- You may have to show identification in order to see or get a copy of your medical record. If your health care provider does not know you well, they are supposed to make sure you are the person who has the right to get the medical record before they give it to you. Your health care provider may require reasonable proof of your identity. If you are acting under a health care power of attorney, your provider may require you to show them a copy of the power of attorney form. You also may be required to show that the power of attorney is in effect. For example, you may need a letter from the patient’s treating doctor to show that the patient is unable to make health care decisions.
- If your request for your medical record is accepted, your health care provider will inform you. If you simply asked to see your record, your health care provider must arrange a convenient time and place for you to review it. You have the right to bring one other person with you when you review your record. If you have requested a copy of your record, your health care provider must either send it to you or arrange for you to pick up a copy.
- Generally, it should take no more than 30 days to obtain a copy of your medical record. See 45 C.F.R. § 164.524 (b) (2). The time does not start until your provider receives your request for your medical record.
- There are times when the HIPAA Privacy Rule would let a health care provider take up to 90 days to respond to a request for a medical record. However, generally a patient has a right to receive a copy of his/her medical records and related bills within 30 days. See 45 C.F.R. § 164.524 (b) (2). If your medical provider requires more time to comply with your request, they must make a request for an extension of time. They may do this no more than twice.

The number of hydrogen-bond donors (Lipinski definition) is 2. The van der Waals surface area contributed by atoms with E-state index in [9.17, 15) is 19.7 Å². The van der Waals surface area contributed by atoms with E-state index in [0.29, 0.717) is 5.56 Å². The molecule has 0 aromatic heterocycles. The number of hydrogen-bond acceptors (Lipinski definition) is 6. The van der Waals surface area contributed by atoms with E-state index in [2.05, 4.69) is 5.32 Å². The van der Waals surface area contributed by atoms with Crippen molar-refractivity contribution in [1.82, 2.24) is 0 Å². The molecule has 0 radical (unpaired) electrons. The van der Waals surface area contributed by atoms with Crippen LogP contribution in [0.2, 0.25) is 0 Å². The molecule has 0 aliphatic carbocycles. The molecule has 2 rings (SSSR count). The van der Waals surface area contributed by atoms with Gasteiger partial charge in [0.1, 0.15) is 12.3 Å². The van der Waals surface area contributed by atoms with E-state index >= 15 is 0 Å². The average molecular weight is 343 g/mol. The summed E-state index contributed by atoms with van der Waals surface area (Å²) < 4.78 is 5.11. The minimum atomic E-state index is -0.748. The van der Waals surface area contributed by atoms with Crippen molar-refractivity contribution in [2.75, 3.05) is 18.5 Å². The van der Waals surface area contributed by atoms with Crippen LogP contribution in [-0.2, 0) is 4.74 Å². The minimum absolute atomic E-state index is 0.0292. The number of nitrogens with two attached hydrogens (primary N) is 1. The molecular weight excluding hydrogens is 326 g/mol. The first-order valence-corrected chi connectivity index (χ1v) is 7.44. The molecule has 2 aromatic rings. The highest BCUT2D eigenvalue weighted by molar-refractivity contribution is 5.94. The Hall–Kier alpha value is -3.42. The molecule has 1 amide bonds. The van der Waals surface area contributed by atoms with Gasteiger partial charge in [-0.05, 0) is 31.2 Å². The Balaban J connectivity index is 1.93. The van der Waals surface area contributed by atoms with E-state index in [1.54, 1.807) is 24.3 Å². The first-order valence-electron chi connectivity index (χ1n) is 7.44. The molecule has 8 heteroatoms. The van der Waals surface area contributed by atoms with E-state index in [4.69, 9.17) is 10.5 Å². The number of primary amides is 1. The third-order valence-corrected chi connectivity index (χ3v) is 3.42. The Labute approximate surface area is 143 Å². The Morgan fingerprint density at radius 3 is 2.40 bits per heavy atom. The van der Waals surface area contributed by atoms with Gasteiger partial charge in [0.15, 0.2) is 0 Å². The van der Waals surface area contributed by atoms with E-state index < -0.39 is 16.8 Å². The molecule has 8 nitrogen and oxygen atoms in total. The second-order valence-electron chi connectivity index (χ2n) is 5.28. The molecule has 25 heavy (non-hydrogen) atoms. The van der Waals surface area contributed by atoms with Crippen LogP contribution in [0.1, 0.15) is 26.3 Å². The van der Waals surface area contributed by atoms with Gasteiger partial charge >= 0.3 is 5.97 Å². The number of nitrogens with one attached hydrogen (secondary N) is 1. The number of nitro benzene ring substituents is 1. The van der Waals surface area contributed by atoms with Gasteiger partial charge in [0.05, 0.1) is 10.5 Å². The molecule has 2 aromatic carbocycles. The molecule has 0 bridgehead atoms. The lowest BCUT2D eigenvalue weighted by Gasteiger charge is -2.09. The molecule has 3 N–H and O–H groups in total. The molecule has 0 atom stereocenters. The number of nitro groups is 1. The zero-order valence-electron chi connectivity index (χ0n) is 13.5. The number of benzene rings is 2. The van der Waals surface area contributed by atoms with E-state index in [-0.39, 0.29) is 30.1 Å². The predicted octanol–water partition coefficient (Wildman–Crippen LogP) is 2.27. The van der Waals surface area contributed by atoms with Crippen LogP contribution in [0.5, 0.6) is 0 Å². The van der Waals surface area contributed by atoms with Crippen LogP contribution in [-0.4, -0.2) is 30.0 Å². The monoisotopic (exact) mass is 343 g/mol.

- You can ask your health care provider to send the copy of your medical record to your regular address (such as your home) or to another address (such as to your office or to a friend’s house). As long as your request is reasonable, your provider must send your record to the place that you ask.
- Generally, your health care provider must give you your medical record in the format that you request if it is not difficult to do so. For example, if you request a paper copy of your record, your provider generally must give you a paper copy. Providers must also make sure that they send your records to you in a secure manner. Many health care providers are reluctant to send copies of medical records by e-mail or fax because of security concerns.
- Under the HIPAA Privacy Rule, your health care provider can give you a summary of your medical record if you both agree in advance that it is all right for them to give you a summary, and to the fee, if any, they want to charge for writing the summary. Your provider can’t give you a summary in place of your medical record unless you agree. If you do agree to receive a summary, your health care provider must generally make the summary available to you within 10 working days from the date of your request. If your record is very long and complicated, or if you were just discharged from a health care facility, your provider can take up to 30 days to give you the summary. Your health care provider can charge you a reasonable fee for the actual time they spent preparing the summary.
- If you health care provider denies your request for your medical record, they must inform you in writing of that fact (by letter, fax, email, or possibly telegram). They must tell you why your request was denied. They also must tell you if you have a right to have their decision reviewed and how you can file a complaint.
- Your provider cannot deny your request for your medical record because you have not paid your medical bill.
- If your health care provider doesn’t have the record that you requested, they don’t have to locate it for you. But your provider must tell you where the record is kept if they know.
- The HIPAA Privacy Rule doesn’t allow your ealth care provider to avoid providing you with your radiographs (x-ray films), by sending a copy to another health care provider. Your provider must give you access to your x-ray if you request it.